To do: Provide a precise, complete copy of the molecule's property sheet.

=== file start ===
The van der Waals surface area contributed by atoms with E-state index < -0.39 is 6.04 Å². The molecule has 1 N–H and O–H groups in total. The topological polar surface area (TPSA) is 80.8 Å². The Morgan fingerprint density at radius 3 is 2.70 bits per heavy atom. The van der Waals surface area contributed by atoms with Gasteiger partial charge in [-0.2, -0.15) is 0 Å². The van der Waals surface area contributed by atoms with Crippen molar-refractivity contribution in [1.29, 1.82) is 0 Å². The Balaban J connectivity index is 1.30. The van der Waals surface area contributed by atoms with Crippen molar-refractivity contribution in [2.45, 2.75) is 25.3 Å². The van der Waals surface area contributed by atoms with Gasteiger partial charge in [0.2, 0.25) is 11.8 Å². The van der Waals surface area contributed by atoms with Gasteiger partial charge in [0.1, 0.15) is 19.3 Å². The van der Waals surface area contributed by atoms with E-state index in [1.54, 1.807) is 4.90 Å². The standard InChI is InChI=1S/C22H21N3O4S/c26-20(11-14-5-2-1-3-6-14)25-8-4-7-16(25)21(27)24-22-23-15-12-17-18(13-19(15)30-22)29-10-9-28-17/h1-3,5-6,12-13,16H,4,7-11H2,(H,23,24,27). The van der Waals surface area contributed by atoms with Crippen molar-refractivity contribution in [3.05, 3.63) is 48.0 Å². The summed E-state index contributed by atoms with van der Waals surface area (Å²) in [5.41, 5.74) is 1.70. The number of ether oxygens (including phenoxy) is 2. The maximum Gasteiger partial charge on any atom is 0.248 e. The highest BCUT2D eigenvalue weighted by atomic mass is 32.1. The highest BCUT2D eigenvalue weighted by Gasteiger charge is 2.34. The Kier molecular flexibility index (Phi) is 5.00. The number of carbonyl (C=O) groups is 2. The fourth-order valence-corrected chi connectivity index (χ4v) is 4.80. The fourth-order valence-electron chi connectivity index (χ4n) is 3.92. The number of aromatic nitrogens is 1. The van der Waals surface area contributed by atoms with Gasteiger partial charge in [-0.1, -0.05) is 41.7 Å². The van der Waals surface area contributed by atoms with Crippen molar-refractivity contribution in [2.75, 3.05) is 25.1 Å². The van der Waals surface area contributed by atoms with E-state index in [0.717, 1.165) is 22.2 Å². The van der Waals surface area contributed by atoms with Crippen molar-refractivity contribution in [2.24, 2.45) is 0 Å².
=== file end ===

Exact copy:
The van der Waals surface area contributed by atoms with E-state index < -0.39 is 6.04 Å². The molecule has 1 N–H and O–H groups in total. The topological polar surface area (TPSA) is 80.8 Å². The Morgan fingerprint density at radius 3 is 2.70 bits per heavy atom. The van der Waals surface area contributed by atoms with Gasteiger partial charge in [-0.2, -0.15) is 0 Å². The van der Waals surface area contributed by atoms with Crippen molar-refractivity contribution in [1.29, 1.82) is 0 Å². The Balaban J connectivity index is 1.30. The van der Waals surface area contributed by atoms with Crippen molar-refractivity contribution in [2.45, 2.75) is 25.3 Å². The van der Waals surface area contributed by atoms with Gasteiger partial charge in [0.2, 0.25) is 11.8 Å². The van der Waals surface area contributed by atoms with Gasteiger partial charge in [0.1, 0.15) is 19.3 Å². The van der Waals surface area contributed by atoms with E-state index in [1.54, 1.807) is 4.90 Å². The standard InChI is InChI=1S/C22H21N3O4S/c26-20(11-14-5-2-1-3-6-14)25-8-4-7-16(25)21(27)24-22-23-15-12-17-18(13-19(15)30-22)29-10-9-28-17/h1-3,5-6,12-13,16H,4,7-11H2,(H,23,24,27). The van der Waals surface area contributed by atoms with Crippen molar-refractivity contribution in [3.05, 3.63) is 48.0 Å². The summed E-state index contributed by atoms with van der Waals surface area (Å²) in [5.41, 5.74) is 1.70. The number of ether oxygens (including phenoxy) is 2. The maximum Gasteiger partial charge on any atom is 0.248 e. The highest BCUT2D eigenvalue weighted by atomic mass is 32.1. The highest BCUT2D eigenvalue weighted by Gasteiger charge is 2.34. The Kier molecular flexibility index (Phi) is 5.00. The number of carbonyl (C=O) groups is 2. The fourth-order valence-corrected chi connectivity index (χ4v) is 4.80. The fourth-order valence-electron chi connectivity index (χ4n) is 3.92. The number of aromatic nitrogens is 1. The van der Waals surface area contributed by atoms with Gasteiger partial charge in [-0.1, -0.05) is 41.7 Å². The van der Waals surface area contributed by atoms with Crippen molar-refractivity contribution in [2.75, 3.05) is 25.1 Å². The van der Waals surface area contributed by atoms with E-state index in [0.717, 1.165) is 22.2 Å². The van der Waals surface area contributed by atoms with Crippen molar-refractivity contribution in [2.24, 2.45) is 0 Å².